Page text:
Symptoms are not the same in each person. Symptoms also depend on the type of scleroderma that a person has.
Localized scleroderma affects the skin and the structures under it. Problems may be:
- One or more skin patches on the face, scalp, trunk, or limbs that may be:
- Patches or streaks
- Red or purple
- Waxy looking and surrounded by darkened skin
- Muscle or joint pain or tightening
Systemic scleroderma also causes problems with the skin, such as tightness, thickening, and shiny skin. The skin may also itch.
Other added problems may be:
- Raynaud phenomenon—A problem with blood vessels that leads to poor blood flow to the fingers, toes, nose, cheeks, or ears
- Muscle pain, tightening, inflammation, or swelling
- Digestive problems, such as diarrhea or constipation
- Problems swallowing
- Problems breathing
- Problems sleeping
- Pain during sex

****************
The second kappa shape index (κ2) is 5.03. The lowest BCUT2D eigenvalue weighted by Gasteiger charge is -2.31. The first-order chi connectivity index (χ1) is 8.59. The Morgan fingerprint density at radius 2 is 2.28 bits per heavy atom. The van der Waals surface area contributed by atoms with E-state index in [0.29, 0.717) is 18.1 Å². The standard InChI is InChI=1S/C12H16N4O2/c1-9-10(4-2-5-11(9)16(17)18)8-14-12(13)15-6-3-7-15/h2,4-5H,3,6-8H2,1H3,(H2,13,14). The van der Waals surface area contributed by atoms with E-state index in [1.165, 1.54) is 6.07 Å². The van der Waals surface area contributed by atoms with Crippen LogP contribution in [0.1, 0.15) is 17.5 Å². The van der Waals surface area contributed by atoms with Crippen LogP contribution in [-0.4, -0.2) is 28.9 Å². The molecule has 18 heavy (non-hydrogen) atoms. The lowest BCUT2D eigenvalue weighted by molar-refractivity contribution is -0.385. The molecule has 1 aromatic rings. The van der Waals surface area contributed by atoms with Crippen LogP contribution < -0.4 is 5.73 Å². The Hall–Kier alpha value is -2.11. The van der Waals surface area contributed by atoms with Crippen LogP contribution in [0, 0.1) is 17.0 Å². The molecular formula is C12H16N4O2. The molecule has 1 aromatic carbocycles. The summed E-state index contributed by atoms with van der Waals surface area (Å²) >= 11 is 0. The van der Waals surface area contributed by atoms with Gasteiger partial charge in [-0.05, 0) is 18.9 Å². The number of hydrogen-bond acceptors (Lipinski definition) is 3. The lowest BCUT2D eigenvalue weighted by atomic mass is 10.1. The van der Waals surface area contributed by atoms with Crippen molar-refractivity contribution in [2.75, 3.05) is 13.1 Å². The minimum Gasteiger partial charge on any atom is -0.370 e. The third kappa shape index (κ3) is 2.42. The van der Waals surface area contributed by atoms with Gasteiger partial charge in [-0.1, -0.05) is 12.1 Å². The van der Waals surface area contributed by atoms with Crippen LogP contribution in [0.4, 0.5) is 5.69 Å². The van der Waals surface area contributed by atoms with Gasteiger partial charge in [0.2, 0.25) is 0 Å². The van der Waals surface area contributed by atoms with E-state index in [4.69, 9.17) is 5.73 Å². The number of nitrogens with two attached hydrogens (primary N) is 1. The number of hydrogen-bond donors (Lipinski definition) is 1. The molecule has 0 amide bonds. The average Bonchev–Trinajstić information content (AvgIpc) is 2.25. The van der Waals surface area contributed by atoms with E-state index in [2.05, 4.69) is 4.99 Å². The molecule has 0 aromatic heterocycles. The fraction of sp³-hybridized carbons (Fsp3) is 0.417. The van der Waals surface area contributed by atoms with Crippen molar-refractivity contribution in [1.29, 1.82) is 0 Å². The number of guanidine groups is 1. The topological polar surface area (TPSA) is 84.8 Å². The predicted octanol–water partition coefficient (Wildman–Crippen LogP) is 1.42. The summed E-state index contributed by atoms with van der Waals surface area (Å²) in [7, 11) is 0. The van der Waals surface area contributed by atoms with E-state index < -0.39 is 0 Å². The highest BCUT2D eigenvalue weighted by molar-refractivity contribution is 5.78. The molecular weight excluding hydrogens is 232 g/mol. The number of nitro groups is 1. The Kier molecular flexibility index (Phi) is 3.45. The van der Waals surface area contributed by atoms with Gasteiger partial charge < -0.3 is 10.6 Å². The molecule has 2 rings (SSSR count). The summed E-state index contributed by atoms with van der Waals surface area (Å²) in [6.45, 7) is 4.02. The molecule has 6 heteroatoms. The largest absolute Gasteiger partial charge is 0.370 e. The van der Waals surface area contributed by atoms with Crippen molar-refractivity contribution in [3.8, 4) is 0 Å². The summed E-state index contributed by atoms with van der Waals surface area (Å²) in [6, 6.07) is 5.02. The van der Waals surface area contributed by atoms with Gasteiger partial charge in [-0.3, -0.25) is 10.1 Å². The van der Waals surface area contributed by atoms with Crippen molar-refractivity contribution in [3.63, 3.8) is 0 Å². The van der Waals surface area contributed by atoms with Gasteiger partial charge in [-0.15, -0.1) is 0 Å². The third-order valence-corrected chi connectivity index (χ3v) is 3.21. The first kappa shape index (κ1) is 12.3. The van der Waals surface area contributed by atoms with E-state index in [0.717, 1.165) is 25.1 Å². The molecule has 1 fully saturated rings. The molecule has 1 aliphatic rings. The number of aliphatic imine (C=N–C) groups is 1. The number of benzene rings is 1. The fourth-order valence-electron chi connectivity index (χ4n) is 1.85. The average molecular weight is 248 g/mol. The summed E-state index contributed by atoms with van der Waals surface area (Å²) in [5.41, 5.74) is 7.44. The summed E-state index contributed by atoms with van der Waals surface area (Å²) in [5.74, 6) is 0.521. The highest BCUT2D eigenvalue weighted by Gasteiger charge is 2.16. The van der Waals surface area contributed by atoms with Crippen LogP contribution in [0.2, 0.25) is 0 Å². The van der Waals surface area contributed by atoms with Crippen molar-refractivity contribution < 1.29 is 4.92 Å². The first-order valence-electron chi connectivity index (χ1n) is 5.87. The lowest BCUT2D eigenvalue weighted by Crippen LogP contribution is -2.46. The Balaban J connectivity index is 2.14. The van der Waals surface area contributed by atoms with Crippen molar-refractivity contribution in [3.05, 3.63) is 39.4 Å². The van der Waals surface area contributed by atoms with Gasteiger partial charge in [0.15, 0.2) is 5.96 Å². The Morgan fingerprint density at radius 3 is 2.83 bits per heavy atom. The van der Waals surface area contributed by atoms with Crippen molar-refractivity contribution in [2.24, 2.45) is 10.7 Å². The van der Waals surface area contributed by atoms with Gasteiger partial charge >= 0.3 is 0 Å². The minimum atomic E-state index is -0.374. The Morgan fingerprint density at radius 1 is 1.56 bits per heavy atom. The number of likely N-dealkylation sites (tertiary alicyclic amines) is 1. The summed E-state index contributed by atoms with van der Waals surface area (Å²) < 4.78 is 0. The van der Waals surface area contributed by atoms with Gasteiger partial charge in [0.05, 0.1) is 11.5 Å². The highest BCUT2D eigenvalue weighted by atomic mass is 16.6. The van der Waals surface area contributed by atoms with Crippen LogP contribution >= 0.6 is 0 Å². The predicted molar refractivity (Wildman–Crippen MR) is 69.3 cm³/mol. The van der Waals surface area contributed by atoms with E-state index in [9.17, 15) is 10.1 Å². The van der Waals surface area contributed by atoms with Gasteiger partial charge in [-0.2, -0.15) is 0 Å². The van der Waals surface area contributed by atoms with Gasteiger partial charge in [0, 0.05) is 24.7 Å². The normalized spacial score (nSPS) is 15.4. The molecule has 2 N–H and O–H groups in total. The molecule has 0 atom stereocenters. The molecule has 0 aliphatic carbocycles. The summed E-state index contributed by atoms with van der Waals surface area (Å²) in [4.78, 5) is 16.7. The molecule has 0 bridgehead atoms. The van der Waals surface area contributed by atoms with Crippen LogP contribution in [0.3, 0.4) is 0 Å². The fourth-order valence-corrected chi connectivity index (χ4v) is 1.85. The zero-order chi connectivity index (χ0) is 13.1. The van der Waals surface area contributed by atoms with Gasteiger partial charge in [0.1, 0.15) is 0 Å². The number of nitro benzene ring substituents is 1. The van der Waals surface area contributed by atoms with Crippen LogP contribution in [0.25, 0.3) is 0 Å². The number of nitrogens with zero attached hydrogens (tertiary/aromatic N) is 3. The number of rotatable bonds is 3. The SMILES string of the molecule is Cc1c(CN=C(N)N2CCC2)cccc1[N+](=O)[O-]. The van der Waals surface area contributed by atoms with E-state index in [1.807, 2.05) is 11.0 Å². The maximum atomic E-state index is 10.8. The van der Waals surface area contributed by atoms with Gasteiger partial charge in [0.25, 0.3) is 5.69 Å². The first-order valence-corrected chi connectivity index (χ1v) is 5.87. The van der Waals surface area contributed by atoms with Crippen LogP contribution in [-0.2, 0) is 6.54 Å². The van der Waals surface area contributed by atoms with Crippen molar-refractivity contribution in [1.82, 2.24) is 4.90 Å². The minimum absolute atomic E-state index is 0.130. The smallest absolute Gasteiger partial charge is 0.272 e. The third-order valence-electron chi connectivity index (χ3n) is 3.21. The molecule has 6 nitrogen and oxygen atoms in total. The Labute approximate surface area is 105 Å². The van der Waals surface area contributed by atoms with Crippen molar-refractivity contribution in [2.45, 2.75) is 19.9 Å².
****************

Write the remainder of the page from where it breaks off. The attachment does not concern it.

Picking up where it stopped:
- Erection problems in men
Kowal-Bielecka O, Fransen J, et al. Update of EULAR recommendations for the treatment of systemic sclerosis. Ann Rheum Dis. 2017 Aug;76(8):1327-1339.
Localized scleroderma. EBSCO DynaMed website. Available at:https://www.dynamed.com/condition/localized-scleroderma. Accessed August 12, 2020.
Scleroderma. National Institute of Arthritis and Musculoskeletal and Skin Diseases website. Available at: https://www.niams.nih.gov/Health_Info/Scleroderma/default.asp. Accessed August 12, 2020.
Systemic sclerosis. EBSCO DynaMed website. Available at:https://www.dynamed.com/condition/systemic-sclerosis. Accessed August 12, 2020.
What is scleroderma? Scleroderma Foundation website. Available at: http://www.scleroderma.org/site/PageServer?pagename=patients_whatis#.WEhnf02QzIV. Accessed August 12, 2020.
Last reviewed March 2020 by EBSCO Medical Review Board James P. Cornell, MD Last Updated: 3/9/2021